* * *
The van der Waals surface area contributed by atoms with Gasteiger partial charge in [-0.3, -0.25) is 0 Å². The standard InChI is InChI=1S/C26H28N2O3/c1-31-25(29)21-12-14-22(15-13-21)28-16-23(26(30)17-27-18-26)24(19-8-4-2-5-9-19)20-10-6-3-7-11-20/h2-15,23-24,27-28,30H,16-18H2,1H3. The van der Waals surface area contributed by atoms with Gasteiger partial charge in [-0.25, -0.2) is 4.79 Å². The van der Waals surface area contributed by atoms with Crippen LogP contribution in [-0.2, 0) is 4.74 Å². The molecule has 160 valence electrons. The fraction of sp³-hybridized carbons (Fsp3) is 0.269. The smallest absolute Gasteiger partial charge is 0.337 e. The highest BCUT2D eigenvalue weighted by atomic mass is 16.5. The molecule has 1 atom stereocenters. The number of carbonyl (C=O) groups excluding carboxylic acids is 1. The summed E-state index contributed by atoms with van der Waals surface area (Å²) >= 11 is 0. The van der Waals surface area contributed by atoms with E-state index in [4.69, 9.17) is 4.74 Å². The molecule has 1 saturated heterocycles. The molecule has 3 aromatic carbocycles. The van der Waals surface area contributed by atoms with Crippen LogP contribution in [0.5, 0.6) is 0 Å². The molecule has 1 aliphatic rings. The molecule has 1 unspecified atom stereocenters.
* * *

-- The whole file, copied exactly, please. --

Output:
The van der Waals surface area contributed by atoms with Gasteiger partial charge in [-0.3, -0.25) is 0 Å². The standard InChI is InChI=1S/C26H28N2O3/c1-31-25(29)21-12-14-22(15-13-21)28-16-23(26(30)17-27-18-26)24(19-8-4-2-5-9-19)20-10-6-3-7-11-20/h2-15,23-24,27-28,30H,16-18H2,1H3. The van der Waals surface area contributed by atoms with Gasteiger partial charge in [-0.25, -0.2) is 4.79 Å². The van der Waals surface area contributed by atoms with Crippen LogP contribution in [-0.2, 0) is 4.74 Å². The molecule has 160 valence electrons. The fraction of sp³-hybridized carbons (Fsp3) is 0.269. The smallest absolute Gasteiger partial charge is 0.337 e. The highest BCUT2D eigenvalue weighted by atomic mass is 16.5. The molecule has 1 atom stereocenters. The number of carbonyl (C=O) groups excluding carboxylic acids is 1. The summed E-state index contributed by atoms with van der Waals surface area (Å²) >= 11 is 0. The van der Waals surface area contributed by atoms with E-state index in [4.69, 9.17) is 4.74 Å². The molecule has 1 saturated heterocycles. The molecule has 3 aromatic carbocycles. The van der Waals surface area contributed by atoms with Crippen LogP contribution in [0.5, 0.6) is 0 Å². The molecule has 1 aliphatic rings. The molecule has 1 unspecified atom stereocenters.